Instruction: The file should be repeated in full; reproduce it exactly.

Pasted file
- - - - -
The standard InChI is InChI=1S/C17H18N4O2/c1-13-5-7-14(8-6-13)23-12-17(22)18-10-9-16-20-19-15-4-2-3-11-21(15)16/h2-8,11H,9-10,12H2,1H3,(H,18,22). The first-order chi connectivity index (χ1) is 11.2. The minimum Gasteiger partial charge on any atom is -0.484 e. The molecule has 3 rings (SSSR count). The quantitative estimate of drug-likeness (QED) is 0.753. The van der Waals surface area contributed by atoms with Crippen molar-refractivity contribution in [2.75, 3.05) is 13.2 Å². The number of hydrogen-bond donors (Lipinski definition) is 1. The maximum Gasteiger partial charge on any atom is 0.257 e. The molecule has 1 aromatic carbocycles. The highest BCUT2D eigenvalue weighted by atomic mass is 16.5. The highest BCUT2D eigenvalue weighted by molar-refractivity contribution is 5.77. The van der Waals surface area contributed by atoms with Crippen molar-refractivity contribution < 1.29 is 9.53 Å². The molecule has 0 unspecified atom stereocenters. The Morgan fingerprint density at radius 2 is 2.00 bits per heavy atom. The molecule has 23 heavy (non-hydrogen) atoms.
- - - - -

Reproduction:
The standard InChI is InChI=1S/C17H18N4O2/c1-13-5-7-14(8-6-13)23-12-17(22)18-10-9-16-20-19-15-4-2-3-11-21(15)16/h2-8,11H,9-10,12H2,1H3,(H,18,22). The first-order chi connectivity index (χ1) is 11.2. The minimum Gasteiger partial charge on any atom is -0.484 e. The molecule has 3 rings (SSSR count). The quantitative estimate of drug-likeness (QED) is 0.753. The van der Waals surface area contributed by atoms with Crippen molar-refractivity contribution in [2.75, 3.05) is 13.2 Å². The number of hydrogen-bond donors (Lipinski definition) is 1. The maximum Gasteiger partial charge on any atom is 0.257 e. The molecule has 1 aromatic carbocycles. The highest BCUT2D eigenvalue weighted by atomic mass is 16.5. The highest BCUT2D eigenvalue weighted by molar-refractivity contribution is 5.77. The van der Waals surface area contributed by atoms with Crippen molar-refractivity contribution < 1.29 is 9.53 Å². The molecule has 0 unspecified atom stereocenters. The Morgan fingerprint density at radius 2 is 2.00 bits per heavy atom. The molecule has 23 heavy (non-hydrogen) atoms.